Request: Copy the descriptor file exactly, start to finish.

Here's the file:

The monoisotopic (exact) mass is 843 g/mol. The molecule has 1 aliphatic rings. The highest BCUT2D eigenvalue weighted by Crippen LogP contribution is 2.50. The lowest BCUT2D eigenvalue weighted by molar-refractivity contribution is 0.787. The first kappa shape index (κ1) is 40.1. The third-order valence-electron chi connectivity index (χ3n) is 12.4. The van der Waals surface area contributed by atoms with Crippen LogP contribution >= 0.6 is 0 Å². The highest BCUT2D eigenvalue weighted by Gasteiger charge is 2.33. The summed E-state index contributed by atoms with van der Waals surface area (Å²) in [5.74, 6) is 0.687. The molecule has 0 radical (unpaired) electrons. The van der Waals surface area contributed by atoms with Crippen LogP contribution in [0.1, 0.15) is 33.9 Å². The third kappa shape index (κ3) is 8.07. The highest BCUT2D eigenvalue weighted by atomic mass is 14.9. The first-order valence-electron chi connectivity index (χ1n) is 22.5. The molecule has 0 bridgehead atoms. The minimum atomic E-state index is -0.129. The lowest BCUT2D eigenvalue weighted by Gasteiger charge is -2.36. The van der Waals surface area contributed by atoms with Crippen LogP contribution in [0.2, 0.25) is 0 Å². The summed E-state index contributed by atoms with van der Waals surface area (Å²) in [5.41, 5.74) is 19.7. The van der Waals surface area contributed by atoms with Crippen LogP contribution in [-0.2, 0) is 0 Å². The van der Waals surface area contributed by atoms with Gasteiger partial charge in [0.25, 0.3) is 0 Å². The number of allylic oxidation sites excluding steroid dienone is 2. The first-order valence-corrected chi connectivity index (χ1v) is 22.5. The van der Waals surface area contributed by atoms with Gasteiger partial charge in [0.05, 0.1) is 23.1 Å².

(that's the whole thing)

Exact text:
The monoisotopic (exact) mass is 843 g/mol. The molecule has 1 aliphatic rings. The highest BCUT2D eigenvalue weighted by Crippen LogP contribution is 2.50. The lowest BCUT2D eigenvalue weighted by molar-refractivity contribution is 0.787. The first kappa shape index (κ1) is 40.1. The third-order valence-electron chi connectivity index (χ3n) is 12.4. The van der Waals surface area contributed by atoms with Crippen LogP contribution >= 0.6 is 0 Å². The highest BCUT2D eigenvalue weighted by Gasteiger charge is 2.33. The summed E-state index contributed by atoms with van der Waals surface area (Å²) in [5.74, 6) is 0.687. The molecule has 0 radical (unpaired) electrons. The van der Waals surface area contributed by atoms with Crippen LogP contribution in [0.1, 0.15) is 33.9 Å². The third kappa shape index (κ3) is 8.07. The highest BCUT2D eigenvalue weighted by atomic mass is 14.9. The first-order valence-electron chi connectivity index (χ1n) is 22.5. The molecule has 0 bridgehead atoms. The minimum atomic E-state index is -0.129. The lowest BCUT2D eigenvalue weighted by Gasteiger charge is -2.36. The van der Waals surface area contributed by atoms with Crippen LogP contribution in [0.2, 0.25) is 0 Å². The summed E-state index contributed by atoms with van der Waals surface area (Å²) in [5.41, 5.74) is 19.7. The van der Waals surface area contributed by atoms with Crippen LogP contribution in [-0.2, 0) is 0 Å². The van der Waals surface area contributed by atoms with Gasteiger partial charge in [0.25, 0.3) is 0 Å². The number of allylic oxidation sites excluding steroid dienone is 2. The first-order valence-corrected chi connectivity index (χ1v) is 22.5. The van der Waals surface area contributed by atoms with Gasteiger partial charge in [0.05, 0.1) is 23.1 Å².